Mikel Arteta's chances of landing the Arsenal manager's job have been boosted after he received a glowing reference from recently departed boss Arsene Wenger.
Former Arsenal captain Arteta has been heavily linked with succeeding Wenger, whose 22-year reign as manager came to and end at Huddersfield on Sunday.
While high-profile names such as Luis Enrique, Massimiliano Allegri and Carlo Ancelotti appear to be among the front-runners for the Emirates Stadium role, Arteta has emerged as a serious contender.
The 36-year-old Spaniard ended his career with the Gunners, retiring in 2016 before taking a role on Pep Guardiola's coaching staff at Manchester City.
After helping the club win a Premier League and Carabao Cup double, Arteta could now be set for a return to north London - especially as he is reportedly the preferred candidate of Arsenal chief executive Ivan Gazidis.
Wenger has insisted ever since it was announced he would leave the club that he would play no part in appointing his successor, but he had kind words for his former captain.
"He has all the qualities to do the job, yes, and I think as well he is one of the favourites," the Frenchman told beIN Sports. "He was a leader, and he has a good passion for the game and he knows the club well, he knows what is important at the club and he was captain of the club. Why not?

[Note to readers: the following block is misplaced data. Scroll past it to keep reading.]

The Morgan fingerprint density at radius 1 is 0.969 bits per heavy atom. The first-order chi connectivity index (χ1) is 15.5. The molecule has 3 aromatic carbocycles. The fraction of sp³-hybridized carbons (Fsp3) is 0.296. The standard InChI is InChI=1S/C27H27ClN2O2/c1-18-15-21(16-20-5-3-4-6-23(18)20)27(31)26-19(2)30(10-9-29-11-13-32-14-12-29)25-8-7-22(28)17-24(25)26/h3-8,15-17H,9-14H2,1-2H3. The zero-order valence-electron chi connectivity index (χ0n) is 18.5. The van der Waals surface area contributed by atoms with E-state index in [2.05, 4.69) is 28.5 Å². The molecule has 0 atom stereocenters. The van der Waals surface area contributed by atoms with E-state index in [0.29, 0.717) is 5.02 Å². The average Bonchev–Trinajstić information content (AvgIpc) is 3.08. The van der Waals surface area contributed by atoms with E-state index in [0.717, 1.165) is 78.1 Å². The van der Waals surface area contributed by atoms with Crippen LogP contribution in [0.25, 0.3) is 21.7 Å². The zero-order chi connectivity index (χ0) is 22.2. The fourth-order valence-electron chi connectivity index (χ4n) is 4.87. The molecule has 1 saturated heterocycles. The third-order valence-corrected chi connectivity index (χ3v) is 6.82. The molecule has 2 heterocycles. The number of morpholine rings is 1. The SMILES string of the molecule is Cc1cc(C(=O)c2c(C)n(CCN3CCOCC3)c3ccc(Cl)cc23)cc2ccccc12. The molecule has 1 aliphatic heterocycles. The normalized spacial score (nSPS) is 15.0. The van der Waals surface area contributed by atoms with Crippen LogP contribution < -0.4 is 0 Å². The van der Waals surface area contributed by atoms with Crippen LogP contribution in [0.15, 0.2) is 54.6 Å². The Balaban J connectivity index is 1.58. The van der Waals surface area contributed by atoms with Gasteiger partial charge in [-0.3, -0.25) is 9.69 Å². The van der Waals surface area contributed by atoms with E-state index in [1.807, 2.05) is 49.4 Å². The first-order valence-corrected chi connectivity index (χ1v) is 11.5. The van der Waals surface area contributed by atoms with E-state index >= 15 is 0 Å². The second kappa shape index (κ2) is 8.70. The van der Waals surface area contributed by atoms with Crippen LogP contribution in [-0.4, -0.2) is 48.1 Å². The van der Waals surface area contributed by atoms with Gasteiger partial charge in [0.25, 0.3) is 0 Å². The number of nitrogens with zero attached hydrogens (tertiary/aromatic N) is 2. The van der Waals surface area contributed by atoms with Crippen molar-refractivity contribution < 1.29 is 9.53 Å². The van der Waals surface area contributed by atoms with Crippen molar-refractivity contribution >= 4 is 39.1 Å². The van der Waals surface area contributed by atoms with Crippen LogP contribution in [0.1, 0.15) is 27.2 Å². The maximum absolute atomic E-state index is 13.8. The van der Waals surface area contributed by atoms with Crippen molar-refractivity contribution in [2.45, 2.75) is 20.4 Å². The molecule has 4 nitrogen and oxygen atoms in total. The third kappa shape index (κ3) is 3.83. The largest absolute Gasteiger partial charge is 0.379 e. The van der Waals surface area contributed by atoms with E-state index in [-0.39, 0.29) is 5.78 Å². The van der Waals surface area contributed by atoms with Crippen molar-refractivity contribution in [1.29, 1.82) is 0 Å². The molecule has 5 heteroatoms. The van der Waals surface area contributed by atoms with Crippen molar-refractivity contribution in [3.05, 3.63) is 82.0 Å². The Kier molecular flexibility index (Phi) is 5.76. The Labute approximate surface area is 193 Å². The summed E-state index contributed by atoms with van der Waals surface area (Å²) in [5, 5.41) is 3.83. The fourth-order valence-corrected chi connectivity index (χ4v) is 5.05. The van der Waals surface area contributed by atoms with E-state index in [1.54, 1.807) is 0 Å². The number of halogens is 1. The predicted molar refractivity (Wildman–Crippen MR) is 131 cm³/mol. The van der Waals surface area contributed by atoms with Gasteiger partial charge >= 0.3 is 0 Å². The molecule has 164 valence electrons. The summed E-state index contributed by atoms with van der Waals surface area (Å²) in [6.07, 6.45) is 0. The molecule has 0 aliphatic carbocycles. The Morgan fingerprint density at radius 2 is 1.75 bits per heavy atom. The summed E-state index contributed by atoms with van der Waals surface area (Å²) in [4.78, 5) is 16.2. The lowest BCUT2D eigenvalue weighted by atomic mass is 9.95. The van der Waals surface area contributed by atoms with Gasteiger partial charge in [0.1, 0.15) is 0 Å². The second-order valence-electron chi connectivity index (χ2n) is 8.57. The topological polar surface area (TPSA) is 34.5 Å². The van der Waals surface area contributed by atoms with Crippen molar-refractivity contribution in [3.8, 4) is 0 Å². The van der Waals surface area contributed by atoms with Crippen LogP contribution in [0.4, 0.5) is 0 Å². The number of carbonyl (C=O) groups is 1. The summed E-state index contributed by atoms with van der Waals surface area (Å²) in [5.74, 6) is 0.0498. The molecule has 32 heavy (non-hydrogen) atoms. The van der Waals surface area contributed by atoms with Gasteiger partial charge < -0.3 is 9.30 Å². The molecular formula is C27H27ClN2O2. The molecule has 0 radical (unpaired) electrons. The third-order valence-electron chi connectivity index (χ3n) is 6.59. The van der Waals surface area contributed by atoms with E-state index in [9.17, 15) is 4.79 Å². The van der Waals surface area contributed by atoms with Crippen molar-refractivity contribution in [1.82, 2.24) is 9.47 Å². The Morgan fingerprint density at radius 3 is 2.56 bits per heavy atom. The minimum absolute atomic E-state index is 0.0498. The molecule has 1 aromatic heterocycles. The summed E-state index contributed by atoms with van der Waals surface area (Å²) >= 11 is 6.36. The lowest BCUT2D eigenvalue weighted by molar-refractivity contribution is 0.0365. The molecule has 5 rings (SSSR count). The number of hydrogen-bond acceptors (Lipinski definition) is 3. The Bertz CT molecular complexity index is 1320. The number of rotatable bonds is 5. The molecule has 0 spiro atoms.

"He has been an assistant of Guardiola as well, so overall I think he has the qualities.
"I left a lot of experience behind me, people who were with me like [assistant manager] Steve Bould who has six years experience, and [coach] Jens Lehmann, too."
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Bould and Lehmann are two members of the club's coaching staff who have not followed Wenger out of the club as an overhaul of the backroom staff continues.
Arsenal appointed Raul Sanllehi as head of football relations and named Sven Mislintat as the head of recruitment while Wenger was still at the helm, loosening the 68-year-old's grip on the club's wider operations.
Press Association Sport understands that as many as six other employees will depart.
Boro Primorac, a long-term coach and friend of Wenger, was always likely to leave and a number of other members of the backroom staff have also been relieved of their duties.
Colin Lewin, head of the club's medical department, has been at the club a year longer than Wenger but will also be departing. Leaving too are coaches Neil Banfield, Gerry Peyton and Tony Colbert, with Paul Johnson leaving his post as equipment manager.
Wenger's own future remains uncertain as he contemplates his next move but he did advise Arsenal before he left that they should get their new man in place well ahead of this summer's World Cup.